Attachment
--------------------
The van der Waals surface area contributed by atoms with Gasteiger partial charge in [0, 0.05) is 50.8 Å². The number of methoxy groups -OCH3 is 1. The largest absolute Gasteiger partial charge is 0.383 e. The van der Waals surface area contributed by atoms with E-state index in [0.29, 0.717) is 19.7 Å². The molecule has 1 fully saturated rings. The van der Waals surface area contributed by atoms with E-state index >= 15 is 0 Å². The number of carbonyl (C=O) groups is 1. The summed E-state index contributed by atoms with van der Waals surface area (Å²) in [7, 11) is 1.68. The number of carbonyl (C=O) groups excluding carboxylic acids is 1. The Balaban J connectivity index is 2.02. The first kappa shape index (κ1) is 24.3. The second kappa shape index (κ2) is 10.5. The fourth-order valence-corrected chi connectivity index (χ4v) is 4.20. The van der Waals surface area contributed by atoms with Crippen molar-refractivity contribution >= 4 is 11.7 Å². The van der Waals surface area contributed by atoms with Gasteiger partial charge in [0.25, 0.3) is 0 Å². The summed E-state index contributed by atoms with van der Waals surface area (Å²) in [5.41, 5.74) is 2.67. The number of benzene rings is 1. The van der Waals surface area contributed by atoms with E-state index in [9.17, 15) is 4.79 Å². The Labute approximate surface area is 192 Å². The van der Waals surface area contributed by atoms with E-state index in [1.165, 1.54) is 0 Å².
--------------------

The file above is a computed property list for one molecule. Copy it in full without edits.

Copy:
The van der Waals surface area contributed by atoms with Gasteiger partial charge in [0, 0.05) is 50.8 Å². The number of methoxy groups -OCH3 is 1. The largest absolute Gasteiger partial charge is 0.383 e. The van der Waals surface area contributed by atoms with E-state index in [0.29, 0.717) is 19.7 Å². The molecule has 1 fully saturated rings. The van der Waals surface area contributed by atoms with E-state index >= 15 is 0 Å². The number of carbonyl (C=O) groups is 1. The summed E-state index contributed by atoms with van der Waals surface area (Å²) in [7, 11) is 1.68. The number of carbonyl (C=O) groups excluding carboxylic acids is 1. The Balaban J connectivity index is 2.02. The first kappa shape index (κ1) is 24.3. The second kappa shape index (κ2) is 10.5. The fourth-order valence-corrected chi connectivity index (χ4v) is 4.20. The van der Waals surface area contributed by atoms with Crippen molar-refractivity contribution >= 4 is 11.7 Å². The van der Waals surface area contributed by atoms with Gasteiger partial charge in [0.25, 0.3) is 0 Å². The summed E-state index contributed by atoms with van der Waals surface area (Å²) in [5.41, 5.74) is 2.67. The number of benzene rings is 1. The van der Waals surface area contributed by atoms with E-state index in [9.17, 15) is 4.79 Å². The Labute approximate surface area is 192 Å². The van der Waals surface area contributed by atoms with E-state index in [1.165, 1.54) is 0 Å².